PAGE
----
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All cases of DLBCL were positive for CD20 [Figure 2]. The proliferative index was high (60-98%) in all the cases. Few reactive CD3 positive T-cells were seen in the background. Fifty-one out of 70 cases of DLBCL had sufficient tissue for additional subtyping using CD10, BCL-6, and MUM-1.

Classification into GCB and non-GCB groups

Using Hans algorithm, 33 cases out of 51 (64.7%) were non-GCB type, while the rest were of GCB type (35.3%) [Figure 3] and [Table 1].
Figure 3: Immunohistochemistry marker combinations for GCB and non-GCB. GCB: CD10 (+), BCL6 (+), MUM-1 (–) and CD10 (–), BCL6 (+), MUM-1 (–). Non-GCB: CD10 (–), BCL6 (–), MUM-1 (+) and CD10(–), BCL6(+), MUM-1(+). GCB = Germinal center B-cell


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Table 1: Results of immunophenotypic subtyping of PCNSL


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There was no follow-up information available on any of our cases. Most of these patients had come from other states in India and returned to their domiciled state for further treatment.


 » Discussion Top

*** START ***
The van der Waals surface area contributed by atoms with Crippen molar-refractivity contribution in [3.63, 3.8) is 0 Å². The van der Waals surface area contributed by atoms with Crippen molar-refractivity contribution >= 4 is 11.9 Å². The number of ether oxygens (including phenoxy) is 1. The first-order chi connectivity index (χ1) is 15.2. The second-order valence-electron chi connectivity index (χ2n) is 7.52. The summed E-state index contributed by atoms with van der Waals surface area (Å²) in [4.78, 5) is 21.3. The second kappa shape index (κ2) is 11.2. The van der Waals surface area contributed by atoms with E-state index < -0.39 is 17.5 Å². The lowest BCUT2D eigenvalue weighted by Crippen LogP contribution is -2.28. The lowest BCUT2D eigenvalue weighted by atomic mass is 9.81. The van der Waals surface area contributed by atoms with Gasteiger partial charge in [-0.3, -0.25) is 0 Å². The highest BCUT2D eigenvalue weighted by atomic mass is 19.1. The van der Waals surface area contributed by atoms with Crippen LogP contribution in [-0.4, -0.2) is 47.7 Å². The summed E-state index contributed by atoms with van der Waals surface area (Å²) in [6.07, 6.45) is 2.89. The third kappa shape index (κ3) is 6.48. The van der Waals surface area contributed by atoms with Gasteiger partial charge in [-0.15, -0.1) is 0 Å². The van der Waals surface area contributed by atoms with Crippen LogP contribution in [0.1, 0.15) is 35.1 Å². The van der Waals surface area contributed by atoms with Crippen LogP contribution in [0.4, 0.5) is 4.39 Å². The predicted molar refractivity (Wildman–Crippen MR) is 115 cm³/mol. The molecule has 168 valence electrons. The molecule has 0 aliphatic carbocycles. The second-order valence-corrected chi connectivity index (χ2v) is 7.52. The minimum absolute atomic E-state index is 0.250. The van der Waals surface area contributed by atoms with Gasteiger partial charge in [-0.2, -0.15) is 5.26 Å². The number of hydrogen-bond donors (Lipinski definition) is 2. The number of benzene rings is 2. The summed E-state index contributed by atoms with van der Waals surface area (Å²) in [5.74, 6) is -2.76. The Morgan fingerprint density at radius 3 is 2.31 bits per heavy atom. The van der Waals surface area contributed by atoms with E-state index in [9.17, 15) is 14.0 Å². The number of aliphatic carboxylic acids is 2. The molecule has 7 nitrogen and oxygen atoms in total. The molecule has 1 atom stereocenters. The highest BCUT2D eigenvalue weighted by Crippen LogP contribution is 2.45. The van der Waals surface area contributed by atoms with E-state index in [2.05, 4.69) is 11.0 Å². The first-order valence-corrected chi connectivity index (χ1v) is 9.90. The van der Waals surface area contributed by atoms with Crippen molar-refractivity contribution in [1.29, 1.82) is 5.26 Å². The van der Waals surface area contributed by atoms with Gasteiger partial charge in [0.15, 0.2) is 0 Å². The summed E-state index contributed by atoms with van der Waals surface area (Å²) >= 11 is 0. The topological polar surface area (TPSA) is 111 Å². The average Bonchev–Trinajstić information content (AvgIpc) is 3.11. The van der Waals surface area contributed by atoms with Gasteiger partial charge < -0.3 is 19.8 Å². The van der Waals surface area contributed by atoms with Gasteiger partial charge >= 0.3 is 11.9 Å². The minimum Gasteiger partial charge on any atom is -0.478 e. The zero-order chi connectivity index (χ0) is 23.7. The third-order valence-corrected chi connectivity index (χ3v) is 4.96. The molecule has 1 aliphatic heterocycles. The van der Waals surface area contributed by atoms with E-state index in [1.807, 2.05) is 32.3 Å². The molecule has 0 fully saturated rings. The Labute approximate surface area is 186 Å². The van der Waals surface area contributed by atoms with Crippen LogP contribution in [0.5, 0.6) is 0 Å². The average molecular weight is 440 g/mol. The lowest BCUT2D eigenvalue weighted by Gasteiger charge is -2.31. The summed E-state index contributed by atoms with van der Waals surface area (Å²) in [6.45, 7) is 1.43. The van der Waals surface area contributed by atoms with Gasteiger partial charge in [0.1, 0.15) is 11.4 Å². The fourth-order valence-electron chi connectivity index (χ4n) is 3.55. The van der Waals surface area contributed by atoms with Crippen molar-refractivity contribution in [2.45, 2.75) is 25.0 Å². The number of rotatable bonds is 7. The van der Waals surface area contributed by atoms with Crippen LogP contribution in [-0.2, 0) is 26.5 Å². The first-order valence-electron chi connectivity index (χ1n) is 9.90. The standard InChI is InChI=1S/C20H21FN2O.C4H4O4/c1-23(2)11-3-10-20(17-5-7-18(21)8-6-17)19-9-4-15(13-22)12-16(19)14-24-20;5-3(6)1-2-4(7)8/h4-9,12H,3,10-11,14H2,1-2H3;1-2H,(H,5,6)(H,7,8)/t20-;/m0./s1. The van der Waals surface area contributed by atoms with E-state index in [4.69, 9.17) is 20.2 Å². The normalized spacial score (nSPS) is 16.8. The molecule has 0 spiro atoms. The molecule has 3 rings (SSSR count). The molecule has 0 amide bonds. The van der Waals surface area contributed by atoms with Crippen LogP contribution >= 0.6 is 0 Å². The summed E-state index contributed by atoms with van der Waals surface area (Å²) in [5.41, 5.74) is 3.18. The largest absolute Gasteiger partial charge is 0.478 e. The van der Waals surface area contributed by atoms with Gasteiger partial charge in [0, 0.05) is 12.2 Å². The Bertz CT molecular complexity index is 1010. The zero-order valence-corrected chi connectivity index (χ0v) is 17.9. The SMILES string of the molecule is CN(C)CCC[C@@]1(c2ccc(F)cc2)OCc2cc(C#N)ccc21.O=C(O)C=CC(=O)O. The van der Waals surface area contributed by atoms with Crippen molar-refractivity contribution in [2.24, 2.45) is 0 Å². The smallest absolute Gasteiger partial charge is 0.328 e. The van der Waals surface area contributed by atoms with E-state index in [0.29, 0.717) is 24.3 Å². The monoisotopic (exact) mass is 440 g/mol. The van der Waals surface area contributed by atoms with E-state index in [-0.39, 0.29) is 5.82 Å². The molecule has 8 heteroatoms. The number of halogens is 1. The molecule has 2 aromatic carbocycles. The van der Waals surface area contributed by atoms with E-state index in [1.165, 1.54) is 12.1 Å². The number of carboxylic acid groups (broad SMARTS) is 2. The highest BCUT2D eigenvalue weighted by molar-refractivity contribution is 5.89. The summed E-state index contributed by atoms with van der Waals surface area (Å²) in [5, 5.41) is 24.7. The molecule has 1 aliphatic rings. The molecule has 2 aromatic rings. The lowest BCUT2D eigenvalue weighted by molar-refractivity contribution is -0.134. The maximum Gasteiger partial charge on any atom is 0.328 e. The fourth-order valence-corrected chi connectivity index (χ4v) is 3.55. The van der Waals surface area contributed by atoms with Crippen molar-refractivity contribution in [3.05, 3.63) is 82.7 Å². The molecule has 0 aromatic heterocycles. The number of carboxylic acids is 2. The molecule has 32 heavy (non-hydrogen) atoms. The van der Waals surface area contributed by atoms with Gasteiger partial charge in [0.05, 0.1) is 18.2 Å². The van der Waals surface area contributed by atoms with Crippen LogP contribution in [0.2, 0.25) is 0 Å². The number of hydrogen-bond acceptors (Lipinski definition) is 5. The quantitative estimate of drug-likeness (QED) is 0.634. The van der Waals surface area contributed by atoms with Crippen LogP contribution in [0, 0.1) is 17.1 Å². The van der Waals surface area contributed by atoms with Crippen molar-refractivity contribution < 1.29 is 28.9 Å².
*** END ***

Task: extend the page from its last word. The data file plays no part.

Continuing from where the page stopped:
This study investigated the clinical and immunoprofile of PCNSL seen in a tertiary care center in South India. The clinical profile of patients in our study demonstrated similar differences in demographic and clinical presentation of PCNSL as reported by previous studies from India in comparison to the Western studies. [2],[37],[38],[39],[40] The mean age of presentation of 46 years was similar to that reported in other Indian studies; [2],[37],[38],[39],[40] however, it was a decade earlier as compared to that reported by Western studies. [22],[23],[24],[41] All the patients in the present study were immunocompetent. Sarkar et al., [39] and Manoj et al., [37] had one and three cases, respectively of HIV-infected patient with PCNSL; however, Powari et al., [40] and Pasricha et al., [2] had none. One patient in the study by Sarkar et al., [39] and two patients in the study by Powari et al., [40] were immunocompromised due to renal allograft transplant. The Western literature shows increase in the incidence of PCNSL in immunocompromised individuals of younger age group particularly with HIV/AIDS and in elderly immunocompetent patients. [6],[41],[42] Both Western and Asian literature do not support the association of Epstein-Barr virus (EBV) with PCNSL in immunocompetent individuals, [24],[29],[43],[44],[45],[46] and hence in the present study, EBV latent membrane protein (LMP) was not assessed by immunohistochemistry.